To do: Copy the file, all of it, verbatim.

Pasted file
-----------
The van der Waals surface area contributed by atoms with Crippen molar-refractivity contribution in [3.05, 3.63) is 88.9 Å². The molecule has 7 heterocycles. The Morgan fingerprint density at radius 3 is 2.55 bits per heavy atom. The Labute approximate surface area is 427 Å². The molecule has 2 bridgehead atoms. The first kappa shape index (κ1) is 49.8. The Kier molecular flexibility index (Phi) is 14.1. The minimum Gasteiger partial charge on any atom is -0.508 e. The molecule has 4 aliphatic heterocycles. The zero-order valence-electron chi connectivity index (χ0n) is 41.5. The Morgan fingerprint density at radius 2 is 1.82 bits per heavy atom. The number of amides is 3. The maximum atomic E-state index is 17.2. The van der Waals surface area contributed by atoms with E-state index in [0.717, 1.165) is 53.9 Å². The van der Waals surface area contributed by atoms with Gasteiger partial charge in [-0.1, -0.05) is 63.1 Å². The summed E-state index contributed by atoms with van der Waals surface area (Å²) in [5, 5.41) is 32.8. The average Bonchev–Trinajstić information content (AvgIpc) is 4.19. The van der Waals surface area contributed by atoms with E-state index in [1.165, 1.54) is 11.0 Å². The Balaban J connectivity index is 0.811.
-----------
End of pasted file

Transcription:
The van der Waals surface area contributed by atoms with Crippen molar-refractivity contribution in [3.05, 3.63) is 88.9 Å². The molecule has 7 heterocycles. The Morgan fingerprint density at radius 3 is 2.55 bits per heavy atom. The Labute approximate surface area is 427 Å². The molecule has 2 bridgehead atoms. The first kappa shape index (κ1) is 49.8. The Kier molecular flexibility index (Phi) is 14.1. The minimum Gasteiger partial charge on any atom is -0.508 e. The molecule has 4 aliphatic heterocycles. The zero-order valence-electron chi connectivity index (χ0n) is 41.5. The Morgan fingerprint density at radius 2 is 1.82 bits per heavy atom. The number of amides is 3. The maximum atomic E-state index is 17.2. The van der Waals surface area contributed by atoms with E-state index in [0.717, 1.165) is 53.9 Å². The van der Waals surface area contributed by atoms with Gasteiger partial charge in [-0.1, -0.05) is 63.1 Å². The summed E-state index contributed by atoms with van der Waals surface area (Å²) in [5, 5.41) is 32.8. The average Bonchev–Trinajstić information content (AvgIpc) is 4.19. The van der Waals surface area contributed by atoms with E-state index in [1.165, 1.54) is 11.0 Å². The Balaban J connectivity index is 0.811.